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System Builder Marathon, May '09: $1,300 Enthusiast PC

Benchmark Results: Crysis

This is our chance to try out the new SBM game benchmarking suite. Of course, Crysis remains a staple of our tests because it’s still one of the toughest games to run:

At High settings, it surprises us how much of an impact the CPU overclock has made. The graphics card clock speeds haven’t changed much, yet at 1680x1050, the CPU boost resulted in a 13 frames per second (FPS) increase. At 1920x1200, the CPU advantage is reduced to about 5 FPS.

In any case, we can see that this system is very capable of high-detail Crisis play at 1920x1200, even at stock speeds. This is great news. Let’s see if this remains the case when detail levels are cranked to the maximum Very High Detail.

Raising the visual-quality settings from High to Very High has a notable impact on the resulting frame rates as the load is shifted heavily towards the graphics subsystem. At 1680x1050 and above, the CPU overclock does practically nothing. Still, at 40 FPS, even 1920x1200 is on the verge of playable.

When Crysis was released, PCs could not play it smoothly at the maximum Very High detail setting, so this is a positive reflection on our $1,300 system.

Now for our second first-person shooter, Far Cry 2.

  • jtnstnt
    It looks like you guys have a fetish for silverstone sff cases, and small motherboards. You guys probably like other small things...
    Reply
  • one-shot
    Was the peak power draw measured from the wall? If so, do you know the efficiency of the PSU to determine the approximate power draw from the components at a given level of output? Overall, great article. I hope my 650Watt PSU with 3 X 19A 12V rails can handle another GTX 260 Core 216.
    Reply
  • serifus
    if you wanted to go SFF it would be nice to see one done in an LIAN-LI PC-A05NB. at least you still get the full atx boards in those.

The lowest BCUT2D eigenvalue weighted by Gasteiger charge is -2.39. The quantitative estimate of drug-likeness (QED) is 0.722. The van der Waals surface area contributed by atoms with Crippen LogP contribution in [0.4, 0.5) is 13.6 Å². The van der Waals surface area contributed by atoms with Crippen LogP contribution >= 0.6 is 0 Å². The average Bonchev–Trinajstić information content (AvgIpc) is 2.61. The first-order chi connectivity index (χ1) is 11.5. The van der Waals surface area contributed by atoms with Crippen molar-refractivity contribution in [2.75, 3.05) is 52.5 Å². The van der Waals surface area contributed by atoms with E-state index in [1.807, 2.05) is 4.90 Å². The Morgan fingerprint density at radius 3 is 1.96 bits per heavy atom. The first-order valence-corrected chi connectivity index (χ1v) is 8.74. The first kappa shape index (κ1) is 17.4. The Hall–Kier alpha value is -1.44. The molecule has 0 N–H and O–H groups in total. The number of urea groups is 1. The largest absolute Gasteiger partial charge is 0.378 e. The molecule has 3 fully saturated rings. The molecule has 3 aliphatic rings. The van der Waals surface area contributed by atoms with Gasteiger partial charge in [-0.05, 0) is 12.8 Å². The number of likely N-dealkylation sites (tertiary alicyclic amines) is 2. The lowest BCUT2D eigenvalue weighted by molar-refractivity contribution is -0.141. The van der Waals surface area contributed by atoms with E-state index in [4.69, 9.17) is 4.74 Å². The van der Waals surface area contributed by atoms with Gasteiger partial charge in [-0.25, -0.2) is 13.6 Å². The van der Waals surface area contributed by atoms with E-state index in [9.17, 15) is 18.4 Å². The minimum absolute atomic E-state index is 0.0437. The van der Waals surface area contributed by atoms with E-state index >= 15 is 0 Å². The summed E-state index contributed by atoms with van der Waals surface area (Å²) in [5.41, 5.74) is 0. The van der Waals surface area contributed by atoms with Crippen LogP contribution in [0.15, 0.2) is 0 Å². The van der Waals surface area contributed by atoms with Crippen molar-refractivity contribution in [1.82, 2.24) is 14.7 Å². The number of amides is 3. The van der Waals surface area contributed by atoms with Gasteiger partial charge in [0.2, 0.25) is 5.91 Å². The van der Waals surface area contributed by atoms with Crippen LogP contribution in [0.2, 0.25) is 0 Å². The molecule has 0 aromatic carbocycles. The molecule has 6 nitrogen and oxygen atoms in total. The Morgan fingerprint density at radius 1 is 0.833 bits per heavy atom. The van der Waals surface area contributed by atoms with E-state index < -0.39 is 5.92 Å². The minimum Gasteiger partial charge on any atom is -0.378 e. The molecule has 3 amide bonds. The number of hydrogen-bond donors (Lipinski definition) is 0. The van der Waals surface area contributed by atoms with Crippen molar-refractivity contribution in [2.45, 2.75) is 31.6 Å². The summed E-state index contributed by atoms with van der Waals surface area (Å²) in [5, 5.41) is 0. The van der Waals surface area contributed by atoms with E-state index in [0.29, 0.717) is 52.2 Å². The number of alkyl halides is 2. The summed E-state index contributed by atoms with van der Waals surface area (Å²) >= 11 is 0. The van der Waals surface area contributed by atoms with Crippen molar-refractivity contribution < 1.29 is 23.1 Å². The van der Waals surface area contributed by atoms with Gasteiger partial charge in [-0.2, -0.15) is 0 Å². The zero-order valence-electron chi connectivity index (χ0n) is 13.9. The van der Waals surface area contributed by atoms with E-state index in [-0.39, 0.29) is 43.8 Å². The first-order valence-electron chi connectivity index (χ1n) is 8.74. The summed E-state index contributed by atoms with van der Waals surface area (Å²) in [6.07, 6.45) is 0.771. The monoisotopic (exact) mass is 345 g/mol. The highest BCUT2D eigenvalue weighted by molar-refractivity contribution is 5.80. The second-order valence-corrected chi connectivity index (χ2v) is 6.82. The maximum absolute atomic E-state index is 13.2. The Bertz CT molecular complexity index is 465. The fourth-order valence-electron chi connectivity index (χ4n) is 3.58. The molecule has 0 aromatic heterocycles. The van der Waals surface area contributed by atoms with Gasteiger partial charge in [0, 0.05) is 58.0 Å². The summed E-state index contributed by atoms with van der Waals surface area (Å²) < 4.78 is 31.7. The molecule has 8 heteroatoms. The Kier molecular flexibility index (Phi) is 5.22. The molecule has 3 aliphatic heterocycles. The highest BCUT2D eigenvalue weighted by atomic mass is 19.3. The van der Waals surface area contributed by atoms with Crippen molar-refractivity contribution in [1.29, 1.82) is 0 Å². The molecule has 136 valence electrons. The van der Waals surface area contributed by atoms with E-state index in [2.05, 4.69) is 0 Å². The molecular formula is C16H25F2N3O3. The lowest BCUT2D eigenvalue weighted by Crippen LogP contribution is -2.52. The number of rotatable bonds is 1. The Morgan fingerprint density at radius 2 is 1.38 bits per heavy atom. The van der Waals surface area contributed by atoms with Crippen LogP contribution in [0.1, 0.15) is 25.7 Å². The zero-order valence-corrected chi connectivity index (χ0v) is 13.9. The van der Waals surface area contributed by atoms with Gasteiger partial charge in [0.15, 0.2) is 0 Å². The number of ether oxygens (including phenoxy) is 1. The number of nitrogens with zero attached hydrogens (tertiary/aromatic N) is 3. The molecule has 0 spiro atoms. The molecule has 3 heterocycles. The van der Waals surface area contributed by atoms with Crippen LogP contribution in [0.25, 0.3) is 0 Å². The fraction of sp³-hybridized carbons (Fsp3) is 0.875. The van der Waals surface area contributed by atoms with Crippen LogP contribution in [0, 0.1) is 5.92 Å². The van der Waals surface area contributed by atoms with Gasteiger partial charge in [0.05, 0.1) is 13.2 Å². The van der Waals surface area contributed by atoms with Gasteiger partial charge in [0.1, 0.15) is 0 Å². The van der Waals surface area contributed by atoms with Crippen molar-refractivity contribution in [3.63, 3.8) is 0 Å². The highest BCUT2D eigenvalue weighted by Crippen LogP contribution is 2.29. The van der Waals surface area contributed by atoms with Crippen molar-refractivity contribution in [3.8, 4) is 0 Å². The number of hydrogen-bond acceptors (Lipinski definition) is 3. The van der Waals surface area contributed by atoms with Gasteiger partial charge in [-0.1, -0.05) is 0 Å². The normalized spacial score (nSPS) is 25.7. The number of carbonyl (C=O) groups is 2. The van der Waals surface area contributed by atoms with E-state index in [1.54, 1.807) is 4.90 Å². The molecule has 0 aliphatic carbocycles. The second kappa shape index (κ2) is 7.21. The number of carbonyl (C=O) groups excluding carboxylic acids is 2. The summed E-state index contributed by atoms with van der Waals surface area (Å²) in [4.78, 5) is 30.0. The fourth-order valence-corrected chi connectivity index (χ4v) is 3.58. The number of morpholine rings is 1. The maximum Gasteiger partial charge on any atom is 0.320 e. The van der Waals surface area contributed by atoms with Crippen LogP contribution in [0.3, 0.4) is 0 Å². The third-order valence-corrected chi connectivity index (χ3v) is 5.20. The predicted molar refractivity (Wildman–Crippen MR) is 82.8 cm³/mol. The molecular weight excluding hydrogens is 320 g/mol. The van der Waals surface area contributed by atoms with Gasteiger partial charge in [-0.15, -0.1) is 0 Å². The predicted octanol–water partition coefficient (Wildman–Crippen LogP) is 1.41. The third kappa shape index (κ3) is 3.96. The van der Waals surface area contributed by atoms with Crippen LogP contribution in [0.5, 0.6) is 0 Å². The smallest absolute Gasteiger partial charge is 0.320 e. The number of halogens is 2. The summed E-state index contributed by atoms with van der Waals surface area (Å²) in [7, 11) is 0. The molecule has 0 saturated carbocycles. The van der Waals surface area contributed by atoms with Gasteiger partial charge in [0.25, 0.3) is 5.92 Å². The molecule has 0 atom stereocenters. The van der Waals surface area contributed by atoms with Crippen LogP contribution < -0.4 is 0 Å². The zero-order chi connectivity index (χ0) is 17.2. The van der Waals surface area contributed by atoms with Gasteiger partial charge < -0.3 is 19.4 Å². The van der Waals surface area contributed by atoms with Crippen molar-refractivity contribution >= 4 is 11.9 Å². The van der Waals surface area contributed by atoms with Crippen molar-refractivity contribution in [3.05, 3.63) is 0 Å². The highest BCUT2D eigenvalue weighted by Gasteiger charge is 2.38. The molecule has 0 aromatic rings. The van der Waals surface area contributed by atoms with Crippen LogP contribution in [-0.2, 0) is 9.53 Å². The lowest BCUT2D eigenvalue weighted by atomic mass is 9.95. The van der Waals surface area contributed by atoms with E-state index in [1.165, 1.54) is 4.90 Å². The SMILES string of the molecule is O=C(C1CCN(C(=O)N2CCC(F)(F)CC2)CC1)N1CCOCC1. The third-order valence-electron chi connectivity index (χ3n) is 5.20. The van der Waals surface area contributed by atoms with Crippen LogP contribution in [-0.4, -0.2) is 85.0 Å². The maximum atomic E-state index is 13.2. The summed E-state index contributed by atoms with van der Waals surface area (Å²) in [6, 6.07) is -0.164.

Reply
  • SpadeM
    This system is no slouch and cuts through our new gaming benchmarks like a hot knife through butter.
    I wonder how exactly does the selection of components go. I mean it seems that there's some attention given to the forums to be politically correct, but that's kind of it. For $1300 a Phenom 2 + micro AM3 board + 2x4890 in crossfire is a much better solution so .. why not choose the better option?
    Reply
  • capttylor34
    That system looks quite crowded on the inside, and that Dark Knight is big for a regular sized system, I'm actually kind of impressed you managed to fit it in a Micro ATX at all. I suppose as long as it runs stable, theres really no problem. Still think the articles should be titled "Micro System Build-off" just to let people know off the bat what they're about to read.
    Reply
  • IzzyCraft
    No space at all between those 2 cards. poor cards have no choice but to overheat.
    Reply
  • IzzyCraft
    SpadeMI wonder how exactly does the selection of components go. I mean it seems that there's some attention given to the forums to be politically correct, but that's kind of it. For $1300 a Phenom 2 + micro AM3 board + 2x4890 in crossfire is a much better solution so .. why not choose the better option?
    Reply
  • armistitiu
    I'm tired of seeing I7 920 in every damn "recommended" PC. I'm not saying go AMD but please just try to vary them a bit it's getting stupid. Also try building your own benchmarks or at least change them once in a while.
    Btw i\m getting tired of people picking up I7 and saying "because i do heavy CPU tasks" (not necessarily IzzyCraft ) and in fact all they need is a browser,OpenOffice and WoW minimized in the taskbar.
    The article is well done no doubts but try using other brands also. It\s starting to sound biased.

    Reply
  • ohim
    This article would be great if you could do : what you can buy for 1300 Intel parts and what you can by for 1300 AMD parts ... and put the 2 PCs to compeat to eachother :P it would be a more interesting article than just buy a pc and ... show what ?
    Reply
  • nerrawg
    Nice slick system this - looks like 2 x 260's is pretty good value at 1920 x 1200 for those that want to max out the settings in the most demanding games. Was wondering however if there is a good technical explanation for the power consumption results because they seem pretty strange?
    Reply